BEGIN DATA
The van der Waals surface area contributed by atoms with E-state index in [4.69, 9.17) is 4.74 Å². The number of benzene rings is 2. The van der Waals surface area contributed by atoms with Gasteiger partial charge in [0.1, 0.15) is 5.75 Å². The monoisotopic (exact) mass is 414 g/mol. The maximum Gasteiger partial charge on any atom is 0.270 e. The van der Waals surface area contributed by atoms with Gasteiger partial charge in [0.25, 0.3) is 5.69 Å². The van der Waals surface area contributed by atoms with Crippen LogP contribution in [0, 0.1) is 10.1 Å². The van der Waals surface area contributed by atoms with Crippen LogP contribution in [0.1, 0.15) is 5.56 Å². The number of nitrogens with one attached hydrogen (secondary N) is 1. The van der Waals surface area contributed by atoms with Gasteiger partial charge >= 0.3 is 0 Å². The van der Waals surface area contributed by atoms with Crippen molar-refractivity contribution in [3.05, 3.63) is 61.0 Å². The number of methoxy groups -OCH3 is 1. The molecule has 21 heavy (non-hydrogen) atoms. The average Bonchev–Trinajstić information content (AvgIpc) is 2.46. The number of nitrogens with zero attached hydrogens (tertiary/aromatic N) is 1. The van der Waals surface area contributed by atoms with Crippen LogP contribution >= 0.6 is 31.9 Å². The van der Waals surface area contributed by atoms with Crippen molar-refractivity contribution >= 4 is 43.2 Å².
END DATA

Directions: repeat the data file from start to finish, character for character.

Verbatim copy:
The van der Waals surface area contributed by atoms with E-state index in [4.69, 9.17) is 4.74 Å². The number of benzene rings is 2. The van der Waals surface area contributed by atoms with Gasteiger partial charge in [0.1, 0.15) is 5.75 Å². The monoisotopic (exact) mass is 414 g/mol. The maximum Gasteiger partial charge on any atom is 0.270 e. The van der Waals surface area contributed by atoms with Gasteiger partial charge in [0.25, 0.3) is 5.69 Å². The van der Waals surface area contributed by atoms with Crippen LogP contribution in [0, 0.1) is 10.1 Å². The van der Waals surface area contributed by atoms with Crippen LogP contribution in [0.1, 0.15) is 5.56 Å². The number of nitrogens with one attached hydrogen (secondary N) is 1. The van der Waals surface area contributed by atoms with Gasteiger partial charge >= 0.3 is 0 Å². The van der Waals surface area contributed by atoms with Crippen molar-refractivity contribution in [3.05, 3.63) is 61.0 Å². The number of methoxy groups -OCH3 is 1. The molecule has 21 heavy (non-hydrogen) atoms. The average Bonchev–Trinajstić information content (AvgIpc) is 2.46. The number of nitrogens with zero attached hydrogens (tertiary/aromatic N) is 1. The van der Waals surface area contributed by atoms with Crippen LogP contribution >= 0.6 is 31.9 Å². The van der Waals surface area contributed by atoms with Crippen molar-refractivity contribution >= 4 is 43.2 Å².